After an underground explosion sent manhole covers flying on University of Minnesota campus streets Thursday afternoon, the Metropolitan Council is reminding people that it's a really bad idea release flammable materials into the sewer system.
"It is a stark reminder that the only thing that should go down the sewer besides human waste is toilet paper," the Met Council said Friday. "We are warning residents, businesses, and industries not to put gas or other flammable materials down the sewer."
Thursday's explosion and corresponding fire happened led numerous blocks being evacuated around 3 p.m. Thursday. Residence hall along 17th Ave. near the University Ave. intersection was the scene of a fire, while the evacuation area stretched between 15th Ave. and Oak St. and 4th St. and Pillsbury Dr.
While working to extinguish a fire in the basement of the residence hall, fire crews were informed of the underground sewer explosion that had blown manhole covers off the streets in the area, possibly all the way down to 10th Ave.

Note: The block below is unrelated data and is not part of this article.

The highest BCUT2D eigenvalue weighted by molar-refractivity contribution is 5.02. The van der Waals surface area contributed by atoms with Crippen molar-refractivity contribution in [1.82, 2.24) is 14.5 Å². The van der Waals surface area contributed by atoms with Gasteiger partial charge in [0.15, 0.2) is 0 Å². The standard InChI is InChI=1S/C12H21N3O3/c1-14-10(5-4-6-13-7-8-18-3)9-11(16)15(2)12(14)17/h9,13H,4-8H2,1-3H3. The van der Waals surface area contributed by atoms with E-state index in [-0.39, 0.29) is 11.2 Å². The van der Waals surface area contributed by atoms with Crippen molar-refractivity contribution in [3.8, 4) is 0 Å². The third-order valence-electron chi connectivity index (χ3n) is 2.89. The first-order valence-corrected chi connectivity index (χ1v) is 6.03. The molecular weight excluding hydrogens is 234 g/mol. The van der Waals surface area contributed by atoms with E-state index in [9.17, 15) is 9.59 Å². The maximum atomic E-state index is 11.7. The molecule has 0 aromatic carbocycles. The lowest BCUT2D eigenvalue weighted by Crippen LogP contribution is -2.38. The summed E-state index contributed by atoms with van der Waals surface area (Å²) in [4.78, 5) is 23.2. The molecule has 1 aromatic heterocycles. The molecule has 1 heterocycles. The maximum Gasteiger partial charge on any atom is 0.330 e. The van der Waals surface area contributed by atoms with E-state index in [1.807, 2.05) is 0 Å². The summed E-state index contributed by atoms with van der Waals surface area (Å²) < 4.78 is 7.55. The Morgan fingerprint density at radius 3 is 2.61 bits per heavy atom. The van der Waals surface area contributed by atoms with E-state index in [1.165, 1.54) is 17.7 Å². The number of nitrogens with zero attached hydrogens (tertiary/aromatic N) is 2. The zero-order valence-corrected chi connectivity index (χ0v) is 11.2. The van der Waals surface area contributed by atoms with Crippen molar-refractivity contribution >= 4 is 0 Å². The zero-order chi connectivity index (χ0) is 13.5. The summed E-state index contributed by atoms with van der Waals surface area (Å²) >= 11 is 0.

According to the Met Council, an environmental services team is attempting to figure out the cause of the explosion and the preliminary answer is "believed to be a release of gasoline into the sanitary sewer system."
It's unclear how gasoline was released into the sewer, but investigators are trying to find out if it was flushed down a toilet or released through a sink drain or floor drain.
"There was a release into the sewer system and we don’t yet know how or where," Met Council spokesperson Bonnie Kollodge told Bring Me The News. "Businesses and industrial users also release into the sewer system so those options have to be explored."
The Met Council says a regional sewer merges with a city sewer in the area and flows into the Metropolitan Wastewater Treatment Plant in Saint Paul. The city sewer system is 15-20 feet underground, while the regional sanitary sewer intercepter pipe is about 70 feet down.
An all-clear was given around 9 p.m. Thursday, with residents in the area allowed to return to their homes. However, anyone who suspects a gas odor should still call 911.